Growing a Taste of Yesterday... Today!


It's possible to extend the gardening season well into fall by planting crops which mature in cool weather. Second and third plantings of carrots, beets and beans will provide fresh, home-grown vegetables into the fall and are excellent for canning, freezing, or storing.

Many vegetables, including broccoli, cauliflower, collards, peas, and radish, do better when maturing in the cool weather.  Some vegetables, like kale and turnips, actually taste better after being exposed to frost!

In some areas of the South, gardeners are able to grow second crops of warm weather vegetables, such as tomatoes, eggplant, peppers, winter squash, pumpkins and melons. Along the southern coastal and Pacific coast areas (Hardiness Zones 9 & 10), it's possible to have vegetables growing in the garden virtually every month of the year.

No matter where you live, late plantings can fill areas of your garden left vacant by crops harvested earlier in the season. This "succession" planting method will increase your garden's total yield and reduce soil moisture loss and weed growth, because the ground is never left bare.

Tips for Sowing Seeds in Summer:

Soil dries out faster in the summer than in the spring, so keep seeds or seedlings evenly moist until the plants are well established.  Since it's difficult for seedlings to emerge in dry, crusted soil, consider covering furrows of newly planted seeds with a floating row cover.  Once the plants have emerged, cultivate frequently to control weeds.  Don't forget to add additional fertilizer and nutrients, as you'll be working your soil twice as hard planting successive crops.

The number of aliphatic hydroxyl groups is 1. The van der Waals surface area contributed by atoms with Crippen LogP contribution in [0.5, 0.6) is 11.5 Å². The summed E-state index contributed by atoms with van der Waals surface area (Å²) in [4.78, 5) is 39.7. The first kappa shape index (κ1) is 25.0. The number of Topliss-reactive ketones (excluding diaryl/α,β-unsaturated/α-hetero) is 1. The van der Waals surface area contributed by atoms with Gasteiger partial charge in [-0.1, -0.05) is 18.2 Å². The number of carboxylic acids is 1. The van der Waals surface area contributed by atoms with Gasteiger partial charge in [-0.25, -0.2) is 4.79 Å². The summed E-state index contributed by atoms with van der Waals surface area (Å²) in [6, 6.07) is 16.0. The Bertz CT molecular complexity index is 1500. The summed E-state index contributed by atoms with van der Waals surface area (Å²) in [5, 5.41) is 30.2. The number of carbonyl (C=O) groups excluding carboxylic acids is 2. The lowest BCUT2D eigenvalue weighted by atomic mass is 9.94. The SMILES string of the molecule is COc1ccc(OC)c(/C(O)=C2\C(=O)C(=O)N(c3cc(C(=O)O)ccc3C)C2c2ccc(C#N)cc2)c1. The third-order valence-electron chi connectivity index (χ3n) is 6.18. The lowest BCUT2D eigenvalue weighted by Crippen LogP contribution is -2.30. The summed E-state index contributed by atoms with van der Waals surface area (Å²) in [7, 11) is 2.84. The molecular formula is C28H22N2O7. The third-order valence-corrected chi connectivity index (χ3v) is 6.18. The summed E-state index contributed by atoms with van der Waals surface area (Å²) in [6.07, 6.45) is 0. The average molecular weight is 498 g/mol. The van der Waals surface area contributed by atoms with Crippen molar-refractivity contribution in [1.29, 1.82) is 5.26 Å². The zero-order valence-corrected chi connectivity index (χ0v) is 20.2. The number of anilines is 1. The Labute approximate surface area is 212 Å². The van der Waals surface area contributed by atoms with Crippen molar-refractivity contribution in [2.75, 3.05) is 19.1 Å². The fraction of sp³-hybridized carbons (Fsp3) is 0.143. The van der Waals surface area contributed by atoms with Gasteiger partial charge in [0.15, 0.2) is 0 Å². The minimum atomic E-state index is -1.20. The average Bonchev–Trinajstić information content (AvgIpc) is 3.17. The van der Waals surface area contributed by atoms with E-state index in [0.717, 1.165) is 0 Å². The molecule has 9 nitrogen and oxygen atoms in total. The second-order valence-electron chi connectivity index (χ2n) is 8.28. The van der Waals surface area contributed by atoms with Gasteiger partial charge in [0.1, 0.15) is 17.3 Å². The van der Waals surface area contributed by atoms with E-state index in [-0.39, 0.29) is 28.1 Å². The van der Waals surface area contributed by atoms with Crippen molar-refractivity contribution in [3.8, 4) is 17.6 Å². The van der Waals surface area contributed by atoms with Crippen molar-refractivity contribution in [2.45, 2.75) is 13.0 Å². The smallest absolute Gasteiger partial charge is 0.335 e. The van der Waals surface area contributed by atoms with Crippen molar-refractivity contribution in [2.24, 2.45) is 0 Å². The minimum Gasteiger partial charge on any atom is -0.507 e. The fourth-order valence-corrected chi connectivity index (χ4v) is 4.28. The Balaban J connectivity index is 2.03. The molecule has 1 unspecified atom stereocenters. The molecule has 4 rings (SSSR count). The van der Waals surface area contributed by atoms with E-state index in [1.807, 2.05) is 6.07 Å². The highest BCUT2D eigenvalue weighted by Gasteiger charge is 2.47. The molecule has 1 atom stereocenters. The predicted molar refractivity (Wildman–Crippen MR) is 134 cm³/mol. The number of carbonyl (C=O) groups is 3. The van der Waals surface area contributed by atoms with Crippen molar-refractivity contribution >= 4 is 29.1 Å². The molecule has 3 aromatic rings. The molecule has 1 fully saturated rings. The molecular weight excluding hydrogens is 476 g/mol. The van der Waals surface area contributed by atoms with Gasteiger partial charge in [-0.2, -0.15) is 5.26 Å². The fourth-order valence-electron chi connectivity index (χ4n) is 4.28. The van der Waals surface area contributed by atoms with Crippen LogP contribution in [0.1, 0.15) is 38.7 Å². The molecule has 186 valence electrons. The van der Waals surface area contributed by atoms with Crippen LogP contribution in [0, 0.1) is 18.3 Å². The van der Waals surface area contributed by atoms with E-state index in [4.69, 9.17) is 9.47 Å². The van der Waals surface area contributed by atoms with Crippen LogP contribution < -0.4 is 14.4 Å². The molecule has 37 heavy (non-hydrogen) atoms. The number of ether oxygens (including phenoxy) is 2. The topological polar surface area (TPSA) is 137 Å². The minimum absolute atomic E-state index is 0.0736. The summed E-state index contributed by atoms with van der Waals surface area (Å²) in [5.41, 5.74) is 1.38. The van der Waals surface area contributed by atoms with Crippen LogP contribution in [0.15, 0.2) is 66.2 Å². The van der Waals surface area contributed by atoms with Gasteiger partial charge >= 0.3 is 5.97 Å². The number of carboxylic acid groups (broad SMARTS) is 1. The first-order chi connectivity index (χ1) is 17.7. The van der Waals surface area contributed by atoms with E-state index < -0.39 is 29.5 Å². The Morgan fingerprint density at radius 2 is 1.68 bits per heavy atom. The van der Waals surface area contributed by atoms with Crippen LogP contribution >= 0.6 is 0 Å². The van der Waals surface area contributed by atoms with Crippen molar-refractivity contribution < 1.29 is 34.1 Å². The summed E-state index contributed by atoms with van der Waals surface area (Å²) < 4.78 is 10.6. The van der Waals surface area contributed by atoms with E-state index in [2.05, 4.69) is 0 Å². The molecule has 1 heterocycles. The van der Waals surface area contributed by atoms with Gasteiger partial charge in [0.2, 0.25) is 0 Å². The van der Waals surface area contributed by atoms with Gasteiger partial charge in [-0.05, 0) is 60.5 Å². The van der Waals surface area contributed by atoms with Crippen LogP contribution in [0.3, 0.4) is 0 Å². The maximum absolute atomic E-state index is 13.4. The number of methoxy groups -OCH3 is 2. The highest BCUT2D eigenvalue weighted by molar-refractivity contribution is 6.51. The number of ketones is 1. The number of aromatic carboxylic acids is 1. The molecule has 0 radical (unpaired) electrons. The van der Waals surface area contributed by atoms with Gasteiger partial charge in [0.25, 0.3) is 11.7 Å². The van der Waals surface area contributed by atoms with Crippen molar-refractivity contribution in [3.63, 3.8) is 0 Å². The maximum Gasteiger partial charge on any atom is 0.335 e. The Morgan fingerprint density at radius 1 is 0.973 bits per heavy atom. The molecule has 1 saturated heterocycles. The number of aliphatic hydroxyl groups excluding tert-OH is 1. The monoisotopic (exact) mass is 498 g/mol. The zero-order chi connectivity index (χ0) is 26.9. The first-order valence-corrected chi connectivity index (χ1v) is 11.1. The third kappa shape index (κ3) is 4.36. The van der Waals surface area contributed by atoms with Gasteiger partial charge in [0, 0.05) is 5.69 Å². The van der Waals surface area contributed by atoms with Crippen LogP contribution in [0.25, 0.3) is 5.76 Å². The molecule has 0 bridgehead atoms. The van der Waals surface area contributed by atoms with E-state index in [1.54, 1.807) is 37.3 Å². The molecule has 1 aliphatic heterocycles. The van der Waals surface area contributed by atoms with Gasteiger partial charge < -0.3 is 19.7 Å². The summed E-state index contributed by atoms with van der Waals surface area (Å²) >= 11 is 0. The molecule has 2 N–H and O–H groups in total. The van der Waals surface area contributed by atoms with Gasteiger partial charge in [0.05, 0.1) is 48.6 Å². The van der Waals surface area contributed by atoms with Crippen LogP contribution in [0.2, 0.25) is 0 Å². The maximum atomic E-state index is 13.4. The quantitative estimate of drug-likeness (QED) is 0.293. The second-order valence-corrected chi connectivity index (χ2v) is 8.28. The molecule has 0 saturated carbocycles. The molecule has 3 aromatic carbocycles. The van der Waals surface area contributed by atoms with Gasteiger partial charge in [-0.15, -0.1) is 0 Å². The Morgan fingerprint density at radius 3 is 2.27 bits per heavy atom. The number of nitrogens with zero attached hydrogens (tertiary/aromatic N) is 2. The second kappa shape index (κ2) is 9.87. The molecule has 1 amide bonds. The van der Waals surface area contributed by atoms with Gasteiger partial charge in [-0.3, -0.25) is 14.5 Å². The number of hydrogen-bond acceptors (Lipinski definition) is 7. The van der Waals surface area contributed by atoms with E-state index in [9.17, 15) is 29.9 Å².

Heat-sensitive crops like lettuce and spinach need protection from the hot summer sun, so plant  in an area shaded by taller summer crops, or start the seeds inside and transplant into the garden later.

As daylight grows shorter in late summer, crops will take somewhat longer to mature. Therefore, it's important to know the average date of the first fall frost in your area.  If you're not sure of the first fall frost date where you live, check with your local County Agricultural Extension Service (usually found in the blue pages of phone book). 


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